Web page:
The little pool that made a big splash

Children in the pool at 14 Marmion Street North Perth, c 1950s. Photos courtesy of Gail Dorter.

FROM playing street cricket to camping on the coast, the City of Vincent Local History Centre will be featuring local memories of summers past in its suburbs throughout January. This week’s story takes us to a time when backyard swimming pools were as rare as hen’s teeth.  

TODAY, there are about 1200 backyard pools in Vincent.

During the 1940s and 1950s, the outdoor dunny and chicken coop were far more common in suburban backyards.     

Local resident Gail Dorter, who grew up on Marmion Street in North Perth in the 1940s and 1950s, recalls the novelty and popularity of her family’s backyard pool.  

The concrete pool was built by her grandparents at the rear of the family property at 14 Marmion Street North Perth in the 1930s.  

“Part of our backyard was cemented and fenced off from the main area, which wonder of wonders, contained a swimming pool,” recalled Ms Dorter.

“The first privately owned swimming pool in the state by a lot of years. It was built in late 1930 by my grandmother, who as family legend has it, went and saw a movie with a swimming pool around which the stars were lounging and decided to have one.

“The pool was 24 foot by 12 foot, built on a sloping ground so the deep end, which was about 7 foot, and was raised a foot or so out of the ground.  

“There was a sump at the deep end and a four inch pipe curved over the cement side and across the pool a few inches.  

“This delivered the freezing cold water with which the pool was filled. The energy for both actions was supplied by a pump in a shed behind the pool. And what a pump – we called it ‘Greedyguts’.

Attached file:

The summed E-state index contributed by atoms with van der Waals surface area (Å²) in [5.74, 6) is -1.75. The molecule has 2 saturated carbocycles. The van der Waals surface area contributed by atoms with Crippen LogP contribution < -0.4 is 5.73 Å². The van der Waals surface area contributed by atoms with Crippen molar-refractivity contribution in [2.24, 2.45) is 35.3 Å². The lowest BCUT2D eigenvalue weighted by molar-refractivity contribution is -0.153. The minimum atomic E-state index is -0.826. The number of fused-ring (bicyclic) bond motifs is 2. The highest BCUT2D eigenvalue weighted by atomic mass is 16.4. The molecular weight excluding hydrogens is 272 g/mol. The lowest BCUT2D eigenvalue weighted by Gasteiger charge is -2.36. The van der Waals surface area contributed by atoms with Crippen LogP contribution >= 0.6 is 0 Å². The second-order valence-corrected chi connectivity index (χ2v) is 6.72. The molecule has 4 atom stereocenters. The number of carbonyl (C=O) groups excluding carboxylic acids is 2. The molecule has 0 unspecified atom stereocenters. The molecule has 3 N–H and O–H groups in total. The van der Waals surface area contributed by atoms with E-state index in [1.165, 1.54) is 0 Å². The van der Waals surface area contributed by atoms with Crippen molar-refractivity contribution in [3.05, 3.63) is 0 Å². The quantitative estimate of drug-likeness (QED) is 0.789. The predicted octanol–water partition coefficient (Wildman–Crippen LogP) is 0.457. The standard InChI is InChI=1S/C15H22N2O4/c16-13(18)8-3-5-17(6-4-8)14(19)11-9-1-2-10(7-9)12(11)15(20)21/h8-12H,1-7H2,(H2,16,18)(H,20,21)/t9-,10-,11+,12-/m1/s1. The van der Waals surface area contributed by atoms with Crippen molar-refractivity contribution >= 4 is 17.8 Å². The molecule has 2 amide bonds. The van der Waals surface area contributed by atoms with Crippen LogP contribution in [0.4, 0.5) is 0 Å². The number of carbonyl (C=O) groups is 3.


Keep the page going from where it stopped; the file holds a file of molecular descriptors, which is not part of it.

“(In those days), there was very little vehicular traffic around, so the entire suburb was very quiet – until we started Greedyguts that is. 

“It could be heard several streets away, and soon a string of hopeful kids in bathers and toting towels would appear at the front door asking for a swim.  

“While there was no lack of volunteers to swim in the pool, it was a different story when the time came to clean it. 

“Without chlorination or filtration, the water quickly became dirty, then green, and finally would form a sort of horrible scum on the surface.  

“Initially we would simply part the scum or do bommies to splash it out, but when it got so bad that you had to hose yourself down after a swim, then we knew it was time to empty and refill the pool. 

“On would go Greedyguts and the sprinklers would flow… We were the most popular children in North Perth when the pool was full, but we were to be avoided at all costs if it was not.

“When I look at the crystal clear water in my pool today, I can’t help but wonder why we never contracted any of the dreadful diseases the authorities warn us about, for not only did we swim in it, but for many years we kept a long necked swamp tortoise in it and a duck called Lucy regularly did what ducks do in it. I am sure we were made of tougher stuff back then.”

You can read more of Gail’s childhood Memories of Marmion Street 1945-1965 at the Local History Centre or online at https://librarycatalogue.vincent.

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